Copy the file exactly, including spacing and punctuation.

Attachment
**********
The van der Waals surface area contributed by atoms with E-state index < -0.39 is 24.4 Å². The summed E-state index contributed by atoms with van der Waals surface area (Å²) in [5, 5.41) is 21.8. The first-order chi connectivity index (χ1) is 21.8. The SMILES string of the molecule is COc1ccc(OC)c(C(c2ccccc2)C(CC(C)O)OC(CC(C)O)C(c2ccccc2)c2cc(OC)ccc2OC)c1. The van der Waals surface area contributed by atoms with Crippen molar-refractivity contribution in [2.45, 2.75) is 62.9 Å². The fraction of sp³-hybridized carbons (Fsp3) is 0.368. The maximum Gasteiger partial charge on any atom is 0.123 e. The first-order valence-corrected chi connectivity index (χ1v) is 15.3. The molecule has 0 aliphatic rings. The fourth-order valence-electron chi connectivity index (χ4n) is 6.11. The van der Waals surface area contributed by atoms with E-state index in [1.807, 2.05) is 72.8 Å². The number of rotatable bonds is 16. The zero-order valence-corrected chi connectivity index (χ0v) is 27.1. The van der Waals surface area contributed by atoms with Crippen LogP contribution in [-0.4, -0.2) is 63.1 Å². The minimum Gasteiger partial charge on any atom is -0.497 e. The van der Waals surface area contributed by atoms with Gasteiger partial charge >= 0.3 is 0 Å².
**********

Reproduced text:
The van der Waals surface area contributed by atoms with E-state index < -0.39 is 24.4 Å². The summed E-state index contributed by atoms with van der Waals surface area (Å²) in [5, 5.41) is 21.8. The first-order chi connectivity index (χ1) is 21.8. The SMILES string of the molecule is COc1ccc(OC)c(C(c2ccccc2)C(CC(C)O)OC(CC(C)O)C(c2ccccc2)c2cc(OC)ccc2OC)c1. The van der Waals surface area contributed by atoms with Crippen molar-refractivity contribution in [2.45, 2.75) is 62.9 Å². The fraction of sp³-hybridized carbons (Fsp3) is 0.368. The maximum Gasteiger partial charge on any atom is 0.123 e. The first-order valence-corrected chi connectivity index (χ1v) is 15.3. The molecule has 0 aliphatic rings. The fourth-order valence-electron chi connectivity index (χ4n) is 6.11. The van der Waals surface area contributed by atoms with E-state index in [1.807, 2.05) is 72.8 Å². The number of rotatable bonds is 16. The zero-order valence-corrected chi connectivity index (χ0v) is 27.1. The van der Waals surface area contributed by atoms with Crippen LogP contribution in [-0.4, -0.2) is 63.1 Å². The minimum Gasteiger partial charge on any atom is -0.497 e. The van der Waals surface area contributed by atoms with Gasteiger partial charge >= 0.3 is 0 Å².